Orthopedic patients living in rural areas are more likely to be older, overweight, and less physically active, but their access to care often is limited because there aren’t enough local practitioners.
However, a new study from the University of Iowa finds that visiting consultant clinics (VCCs) staffed by visiting orthopedic surgeons can improve patient outcomes by increasing access to physicians.
Only 30 percent of rural hospitals are staffed with a full-time orthopedic surgeon, so patients often must travel long distances for care, prompting many to delay treatment, resulting in poorer outcomes and increased costs. The new study used a database of Iowa physicians maintained by the UI Carver College of Medicine to examine how VCCs are used in the state.
VCCs are outreach sites regularly visited by an orthopedic surgeon, typically a rural hospital located in a community too small to support a full-time specialist. Patients meet with doctors in person and receive diagnostic services and some outpatient procedures. More complex procedures are usually referred to larger hospitals with the appropriate resources to support them.
The researchers used data from 2014 to estimate average trip length for participating orthopedic surgeons and patients in all of Iowa’s census tracts. The study found that 35 of Iowa’s 99 counties are home to a practicing orthopedist, but that number jumps to 88 when VCCs are accounted for.
For rural patients, the average driving distance to the nearest orthopedic surgeon was reduced by more than 50 percent—from 19.2 miles to 8.4 miles—improving access for 450,000 to 670,000 Iowans.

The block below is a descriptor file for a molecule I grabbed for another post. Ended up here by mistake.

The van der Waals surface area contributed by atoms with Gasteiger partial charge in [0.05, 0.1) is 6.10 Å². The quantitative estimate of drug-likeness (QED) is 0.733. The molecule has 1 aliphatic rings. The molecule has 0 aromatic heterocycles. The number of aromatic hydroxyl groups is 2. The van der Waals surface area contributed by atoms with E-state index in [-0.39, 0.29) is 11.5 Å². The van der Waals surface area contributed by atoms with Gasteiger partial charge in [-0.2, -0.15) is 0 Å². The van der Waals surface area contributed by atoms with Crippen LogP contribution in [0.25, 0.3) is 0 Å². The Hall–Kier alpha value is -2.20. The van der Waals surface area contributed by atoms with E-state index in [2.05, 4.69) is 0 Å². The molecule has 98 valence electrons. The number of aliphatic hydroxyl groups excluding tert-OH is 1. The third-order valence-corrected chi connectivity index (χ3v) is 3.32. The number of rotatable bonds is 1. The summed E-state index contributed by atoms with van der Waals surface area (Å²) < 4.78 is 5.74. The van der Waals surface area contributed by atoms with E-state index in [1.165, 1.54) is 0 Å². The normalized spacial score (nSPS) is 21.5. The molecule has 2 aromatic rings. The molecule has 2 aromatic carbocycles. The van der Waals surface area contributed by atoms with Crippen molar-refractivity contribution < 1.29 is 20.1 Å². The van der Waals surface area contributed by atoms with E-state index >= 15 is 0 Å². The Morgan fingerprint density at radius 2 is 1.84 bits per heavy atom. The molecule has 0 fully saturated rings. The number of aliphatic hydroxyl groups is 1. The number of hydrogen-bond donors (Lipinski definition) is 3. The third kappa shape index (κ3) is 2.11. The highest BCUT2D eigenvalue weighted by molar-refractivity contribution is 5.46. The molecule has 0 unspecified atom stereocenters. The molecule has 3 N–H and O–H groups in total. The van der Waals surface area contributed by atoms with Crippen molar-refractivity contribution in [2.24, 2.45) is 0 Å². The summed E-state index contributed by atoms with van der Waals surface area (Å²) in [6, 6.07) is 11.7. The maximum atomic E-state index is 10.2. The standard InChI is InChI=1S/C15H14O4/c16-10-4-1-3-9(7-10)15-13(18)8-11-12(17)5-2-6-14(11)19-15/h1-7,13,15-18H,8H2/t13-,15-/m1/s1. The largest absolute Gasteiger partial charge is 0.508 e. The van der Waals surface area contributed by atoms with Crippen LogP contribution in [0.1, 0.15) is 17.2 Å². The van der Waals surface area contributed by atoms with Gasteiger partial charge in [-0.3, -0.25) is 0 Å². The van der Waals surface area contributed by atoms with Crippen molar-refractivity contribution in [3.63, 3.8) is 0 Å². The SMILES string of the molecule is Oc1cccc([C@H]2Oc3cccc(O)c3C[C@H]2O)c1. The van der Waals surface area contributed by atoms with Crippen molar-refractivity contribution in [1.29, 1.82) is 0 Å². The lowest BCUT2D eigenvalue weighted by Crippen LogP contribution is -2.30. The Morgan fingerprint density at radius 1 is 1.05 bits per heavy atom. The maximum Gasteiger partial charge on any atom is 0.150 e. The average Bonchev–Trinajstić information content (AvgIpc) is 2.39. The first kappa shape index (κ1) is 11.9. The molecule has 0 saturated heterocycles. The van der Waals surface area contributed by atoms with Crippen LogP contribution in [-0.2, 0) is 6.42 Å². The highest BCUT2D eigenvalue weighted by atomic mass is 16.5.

"Orthopedic surgeons in Iowa have been involved in rural outreach for more than 25 years," says lead study author Thomas Gruca, professor of marketing in the UI Tippie College of Business. "By traveling to 80 different sites every month, these physicians from Iowa and surrounding states reduced patient travel times and improved access to orthopedic care."
The survey also found that 45 percent of all Iowa-based orthopedic surgeons visited at least one predominately rural VCC site in 2014, driving a total of 32,496 miles per month and providing care on a total of 4,596 days.
Gruca’s paper, “Improving Rural Access to Orthopaedic Care Through Visiting Consultant Clinics,” was co-authored by Gregory Nelson, of the Office of Statewide Medical Programs in the UI Carver College of Medicine, and Tae-Hyung Pyo, assistant professor at the State University of New York at New Paltz. It was published in the Journal of Bone and Joint Surgery.